Archive for November, 2013
Just when you thought Oblama was useless the media rescues him again. This from GQ magazine…
“He can blame Republicans in Congress all he likes and get away with it because congressional Republicans are the worst. But the fact remains that I have spent the majority of this man’s presidency watching bad things happen, then hearing a thoughtful speech about how we gotta make sure the bad things never happen again, and then watching as nothing gets done. Next time there’s an election, I want Nate Silver to analyze the data and tell me who to vote for so that I don’t end up casting my ballot for a very eloquent hat stand.”
So I may never look at crows (or rooks as they’re referred to in this novel) again. My intrigue in this book start at the Costco checkout when the young lady who was packing my cart mentioned that she had read another novel by author Diane Setterfield . She described that novel as “dark.” I had heard that Bellman & Black was also a little dark.
A SHORT, POINTED SENTENCE THAT EXPRESSES A WISE, OR CLEVER OBSERVATION OR A GENERAL TRUTH.
1. The nicest thing about the future is…that it always starts tomorrow.
2. Money will buy a fine dog…but only kindness will make him wag his tail.
3. If you don’t have a sense of humor…you probably don’t have any sense at all.
4. Seat belts are not as confining…as wheelchairs.
5. A good time to keep your mouth shut is…when you’re in deep water.
Ice Hunter is the first novel featuring the life of Michigan Conservation Officer Grady Service as he patrols his little portion of the Upper Peninsula. Though the life of a CO or “Woods Cop” seems mild, but if you take a moment to think of it they, unlike most police officers, generally confront armed people. Even folks out to fish have knives and hunters have a little more firepower. You will find it interesting, as I have, to see how Grady Service is often pulled in different directions as part of his duties while battling politics both in and out of his agency.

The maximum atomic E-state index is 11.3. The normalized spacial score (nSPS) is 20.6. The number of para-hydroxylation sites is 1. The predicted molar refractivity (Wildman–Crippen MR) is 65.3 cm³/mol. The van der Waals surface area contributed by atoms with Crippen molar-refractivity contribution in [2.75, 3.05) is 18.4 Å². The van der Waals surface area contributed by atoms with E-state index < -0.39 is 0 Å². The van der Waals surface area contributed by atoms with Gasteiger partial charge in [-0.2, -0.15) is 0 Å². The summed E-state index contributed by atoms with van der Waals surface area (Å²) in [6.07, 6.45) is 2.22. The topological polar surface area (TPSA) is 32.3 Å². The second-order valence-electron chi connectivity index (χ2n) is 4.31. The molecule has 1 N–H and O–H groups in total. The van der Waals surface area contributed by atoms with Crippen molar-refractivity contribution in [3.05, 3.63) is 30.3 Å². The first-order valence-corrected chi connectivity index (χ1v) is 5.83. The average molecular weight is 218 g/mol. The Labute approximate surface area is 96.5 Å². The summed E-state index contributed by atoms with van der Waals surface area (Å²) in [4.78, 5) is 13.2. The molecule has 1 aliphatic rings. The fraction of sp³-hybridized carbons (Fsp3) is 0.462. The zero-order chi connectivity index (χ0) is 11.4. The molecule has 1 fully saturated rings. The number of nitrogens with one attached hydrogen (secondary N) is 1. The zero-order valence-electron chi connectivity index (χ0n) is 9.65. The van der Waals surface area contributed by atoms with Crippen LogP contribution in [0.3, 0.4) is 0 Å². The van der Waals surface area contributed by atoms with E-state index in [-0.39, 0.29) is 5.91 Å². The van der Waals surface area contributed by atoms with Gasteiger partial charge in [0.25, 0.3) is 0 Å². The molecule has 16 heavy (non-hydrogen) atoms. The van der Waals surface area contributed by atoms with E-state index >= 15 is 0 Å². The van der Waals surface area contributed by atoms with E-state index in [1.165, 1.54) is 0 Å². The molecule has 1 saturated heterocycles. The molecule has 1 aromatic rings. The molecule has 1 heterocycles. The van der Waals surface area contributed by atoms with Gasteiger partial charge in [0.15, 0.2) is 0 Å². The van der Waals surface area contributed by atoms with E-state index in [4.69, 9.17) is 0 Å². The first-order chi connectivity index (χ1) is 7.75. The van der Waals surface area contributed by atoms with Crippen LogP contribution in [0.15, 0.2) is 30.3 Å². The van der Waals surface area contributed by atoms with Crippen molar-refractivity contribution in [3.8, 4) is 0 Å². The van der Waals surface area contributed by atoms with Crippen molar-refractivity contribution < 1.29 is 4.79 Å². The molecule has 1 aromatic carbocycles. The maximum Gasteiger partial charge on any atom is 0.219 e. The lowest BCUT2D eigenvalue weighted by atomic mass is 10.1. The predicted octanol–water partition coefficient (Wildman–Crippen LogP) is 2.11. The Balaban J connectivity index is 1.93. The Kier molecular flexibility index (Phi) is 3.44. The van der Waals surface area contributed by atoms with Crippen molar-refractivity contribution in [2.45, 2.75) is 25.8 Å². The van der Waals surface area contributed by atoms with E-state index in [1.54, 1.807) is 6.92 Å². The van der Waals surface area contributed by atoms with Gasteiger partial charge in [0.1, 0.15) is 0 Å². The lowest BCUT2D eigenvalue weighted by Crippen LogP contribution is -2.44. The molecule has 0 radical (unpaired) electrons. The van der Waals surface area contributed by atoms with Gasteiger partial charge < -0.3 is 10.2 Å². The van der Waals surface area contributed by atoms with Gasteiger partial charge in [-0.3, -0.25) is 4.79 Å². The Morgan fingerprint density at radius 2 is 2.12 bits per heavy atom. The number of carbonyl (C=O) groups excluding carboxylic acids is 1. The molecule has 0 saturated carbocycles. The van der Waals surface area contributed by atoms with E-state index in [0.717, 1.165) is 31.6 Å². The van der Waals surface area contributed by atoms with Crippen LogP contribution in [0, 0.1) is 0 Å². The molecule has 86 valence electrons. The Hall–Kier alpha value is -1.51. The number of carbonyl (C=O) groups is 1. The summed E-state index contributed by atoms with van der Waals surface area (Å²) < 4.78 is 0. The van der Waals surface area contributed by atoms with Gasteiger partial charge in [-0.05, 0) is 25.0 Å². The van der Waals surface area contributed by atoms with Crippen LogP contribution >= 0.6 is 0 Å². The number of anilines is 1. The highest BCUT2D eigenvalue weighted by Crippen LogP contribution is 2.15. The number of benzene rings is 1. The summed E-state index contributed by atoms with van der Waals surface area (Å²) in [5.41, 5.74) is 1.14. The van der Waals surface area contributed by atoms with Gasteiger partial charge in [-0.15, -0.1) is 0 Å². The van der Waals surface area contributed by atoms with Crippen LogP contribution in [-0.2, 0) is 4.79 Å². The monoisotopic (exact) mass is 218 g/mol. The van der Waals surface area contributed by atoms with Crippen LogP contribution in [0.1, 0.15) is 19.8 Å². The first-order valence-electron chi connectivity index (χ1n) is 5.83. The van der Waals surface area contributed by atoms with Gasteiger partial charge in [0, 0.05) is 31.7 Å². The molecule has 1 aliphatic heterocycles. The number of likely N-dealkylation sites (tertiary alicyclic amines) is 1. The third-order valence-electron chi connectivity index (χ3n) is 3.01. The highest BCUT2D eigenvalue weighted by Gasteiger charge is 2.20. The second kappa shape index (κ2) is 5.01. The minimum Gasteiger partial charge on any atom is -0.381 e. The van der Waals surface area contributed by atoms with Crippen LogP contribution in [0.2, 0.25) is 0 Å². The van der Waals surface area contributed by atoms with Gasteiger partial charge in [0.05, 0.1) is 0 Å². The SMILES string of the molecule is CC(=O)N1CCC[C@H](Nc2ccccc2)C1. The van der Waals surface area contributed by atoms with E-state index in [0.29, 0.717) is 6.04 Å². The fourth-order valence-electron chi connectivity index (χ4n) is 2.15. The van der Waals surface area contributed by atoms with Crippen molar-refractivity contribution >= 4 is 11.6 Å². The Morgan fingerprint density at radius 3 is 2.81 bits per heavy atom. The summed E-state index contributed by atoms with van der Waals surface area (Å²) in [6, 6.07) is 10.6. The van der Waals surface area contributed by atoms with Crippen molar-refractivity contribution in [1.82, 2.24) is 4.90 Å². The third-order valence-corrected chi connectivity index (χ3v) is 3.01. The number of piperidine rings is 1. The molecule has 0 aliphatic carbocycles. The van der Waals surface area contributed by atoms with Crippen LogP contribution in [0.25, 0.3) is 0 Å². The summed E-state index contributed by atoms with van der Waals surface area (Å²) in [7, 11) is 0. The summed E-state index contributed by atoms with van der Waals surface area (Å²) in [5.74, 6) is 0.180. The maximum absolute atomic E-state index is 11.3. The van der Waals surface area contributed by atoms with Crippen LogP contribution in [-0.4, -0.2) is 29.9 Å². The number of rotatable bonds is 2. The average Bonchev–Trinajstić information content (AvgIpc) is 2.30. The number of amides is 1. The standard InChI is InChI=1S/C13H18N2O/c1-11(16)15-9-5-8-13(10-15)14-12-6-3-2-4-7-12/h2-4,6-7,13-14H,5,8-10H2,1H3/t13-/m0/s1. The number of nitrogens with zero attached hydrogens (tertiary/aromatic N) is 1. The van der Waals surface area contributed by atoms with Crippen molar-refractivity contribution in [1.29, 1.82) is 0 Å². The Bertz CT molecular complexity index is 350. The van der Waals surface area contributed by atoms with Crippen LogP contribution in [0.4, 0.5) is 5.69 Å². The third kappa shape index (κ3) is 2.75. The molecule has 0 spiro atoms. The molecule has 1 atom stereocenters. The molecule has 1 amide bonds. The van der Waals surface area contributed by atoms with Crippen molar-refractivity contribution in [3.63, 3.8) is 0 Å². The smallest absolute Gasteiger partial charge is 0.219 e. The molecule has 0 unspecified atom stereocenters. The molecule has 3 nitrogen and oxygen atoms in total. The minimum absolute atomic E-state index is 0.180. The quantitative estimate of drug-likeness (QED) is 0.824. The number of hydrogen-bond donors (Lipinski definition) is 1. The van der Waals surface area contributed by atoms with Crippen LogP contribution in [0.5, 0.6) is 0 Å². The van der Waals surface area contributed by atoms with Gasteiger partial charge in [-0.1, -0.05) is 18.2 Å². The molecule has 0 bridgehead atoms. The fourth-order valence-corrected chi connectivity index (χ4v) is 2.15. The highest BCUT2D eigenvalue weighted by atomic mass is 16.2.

The best word to describe Iron House is “woven.” Author John Hart took me on a journey on what seemed to be three separate destinations. We have organized crime, rich privilege, and the system of how orphans are handled. As the stories took form there were still open issues that kept me guessing. At times I enjoyed the fast-paced drama worthy of top rate suspense novels then switched to heart ripping decisions between a loved woman and a long-absent brother.
I thoroughly enjoyed the trip though another chapter would have been nice to see how Mr. Hart envisioned the end.
I am not sure how long the mainstream media will nip at the heals of President Obama so I’ll just enjoy the feeding frenzy as they seem to have remembered some sense of journalistic ability. This cannot last as they fundamentally hate center and center-right America. I am going to do this news brief a little differently as I’ll just post my favorite quote from the liberal writer’s article with a link to the full post. I hope that you enjoy as much as I have!
I often like to start one of my book reviews with a quote from the book that may capture the essence of the work. It doesn’t always work out that way, but I am glad to say that I found one near the end of the book;
“David has nothing to lose, and because he has nothing to lose, he has the freedom to thumb his nose at the rules set by others. That’s how people with brains a little bit different from the rest of ours get jobs as options traders and Hollywood producers – and a small band of protesters armed with nothing but their wits have a chance against the likes of Bull Conner.”
The following cartoon was sent to me by my son a while back. It is a cartoon by Bill Watterson of Calvin and Hobbes fame. I was reminded of it recently when I was out in the “field” with a much younger colleague with a young son facing some of the tough decisions that I had many years ago…go for the money or go for the right decision. The fact that one of my children saw this cartoon and thought of me emphasizes that I chose wisely. By the way I don’t think that I ever thanked Kevin for showing me the cartoon though I’ve never deleted the email.
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